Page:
Naked Mole Rats Can Do What No Other Vertebrate Can
Oxygen deprivation? Bring it
By Elizabeth Armstrong Moore,  Newser Staff
Posted Apr 21, 2017 10:39 AM CDT
In this photo released by the Wildlife Conservation Society, a juvenile naked mole rat is caught by a rare burst of light at the Bronx Zoo on Thursday, Feb 7, 2008. Naked mole rats live in dark underground...   (AP Photo/WCS, Julie Larsen Maher)

(Newser) – Scientists already know enough about naked mole rats to put them in the "strange" category. The hairless ground-dwelling wonders are notable for being cold-blooded mammals that are practically immune to cancer and far outlive other rodents, reports Science Daily. Now scientists say they've observed the creatures surviving without oxygen, too—for as long as 18 minutes, reports NPR. How? They use an alternative fuel, and in a way that has never before been observed in vertebrates. Reporting in the journal Science, researchers explain they put naked mole-rats in a chamber with just 5% oxygen, a quarter of normal levels, which kills mice in minutes. The mole-rats were fine.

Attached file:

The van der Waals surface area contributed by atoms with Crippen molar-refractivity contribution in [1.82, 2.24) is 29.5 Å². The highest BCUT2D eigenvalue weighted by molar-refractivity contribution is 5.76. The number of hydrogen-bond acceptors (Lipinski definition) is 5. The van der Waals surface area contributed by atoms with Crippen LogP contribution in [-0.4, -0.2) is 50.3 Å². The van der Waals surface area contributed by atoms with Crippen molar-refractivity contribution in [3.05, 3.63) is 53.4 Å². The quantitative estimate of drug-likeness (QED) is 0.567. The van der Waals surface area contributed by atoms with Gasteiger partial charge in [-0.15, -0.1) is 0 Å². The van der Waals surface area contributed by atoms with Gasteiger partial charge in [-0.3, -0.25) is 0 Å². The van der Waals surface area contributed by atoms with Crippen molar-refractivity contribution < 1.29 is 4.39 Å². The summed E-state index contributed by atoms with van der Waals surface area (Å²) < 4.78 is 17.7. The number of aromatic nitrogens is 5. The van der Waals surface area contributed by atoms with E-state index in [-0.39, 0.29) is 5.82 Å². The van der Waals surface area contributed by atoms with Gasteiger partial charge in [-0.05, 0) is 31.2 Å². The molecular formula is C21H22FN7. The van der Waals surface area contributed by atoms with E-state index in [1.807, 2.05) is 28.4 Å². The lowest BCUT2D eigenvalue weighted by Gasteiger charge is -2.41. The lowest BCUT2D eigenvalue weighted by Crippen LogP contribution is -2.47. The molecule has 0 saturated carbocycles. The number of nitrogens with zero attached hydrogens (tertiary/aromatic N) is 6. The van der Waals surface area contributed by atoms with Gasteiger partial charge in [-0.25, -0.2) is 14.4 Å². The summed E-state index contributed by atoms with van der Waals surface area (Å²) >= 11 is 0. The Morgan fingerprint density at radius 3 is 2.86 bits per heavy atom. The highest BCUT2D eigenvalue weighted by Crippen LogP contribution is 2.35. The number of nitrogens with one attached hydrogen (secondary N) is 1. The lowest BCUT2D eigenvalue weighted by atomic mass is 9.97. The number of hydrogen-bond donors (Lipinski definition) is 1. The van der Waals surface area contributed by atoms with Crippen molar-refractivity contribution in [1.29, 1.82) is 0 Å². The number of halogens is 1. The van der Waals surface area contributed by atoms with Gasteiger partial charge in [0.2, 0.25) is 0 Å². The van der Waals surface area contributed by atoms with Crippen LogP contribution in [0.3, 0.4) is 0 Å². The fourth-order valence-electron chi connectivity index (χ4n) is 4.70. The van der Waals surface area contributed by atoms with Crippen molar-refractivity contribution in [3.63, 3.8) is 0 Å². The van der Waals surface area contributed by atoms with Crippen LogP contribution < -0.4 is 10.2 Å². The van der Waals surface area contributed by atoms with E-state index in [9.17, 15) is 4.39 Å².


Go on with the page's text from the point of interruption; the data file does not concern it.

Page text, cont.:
"They had more stamina than the researchers," says researcher Thomas Park, who called it quits after watching for five hours. Next they took away all oxygen, which kills a mouse in 45 seconds. The mole-rats passed out after 30 seconds but their hearts beat for the 18-minute experiment and they were back to normal once exposed to normal air again. (Those deprived for 30 minutes did not survive.) Turns out that instead of running on glucose for energy, which requires oxygen, they turn to fructose, something humans have but can't use in this way. "They have a social structure like insects, they're cold-blooded like reptiles, and now we found that they use fructose like a plant," Park says. It's possible the research could ultimately lead to methods of treating humans who are experiencing oxygen deprivation. (Could the animals help us fight cancer, too?)

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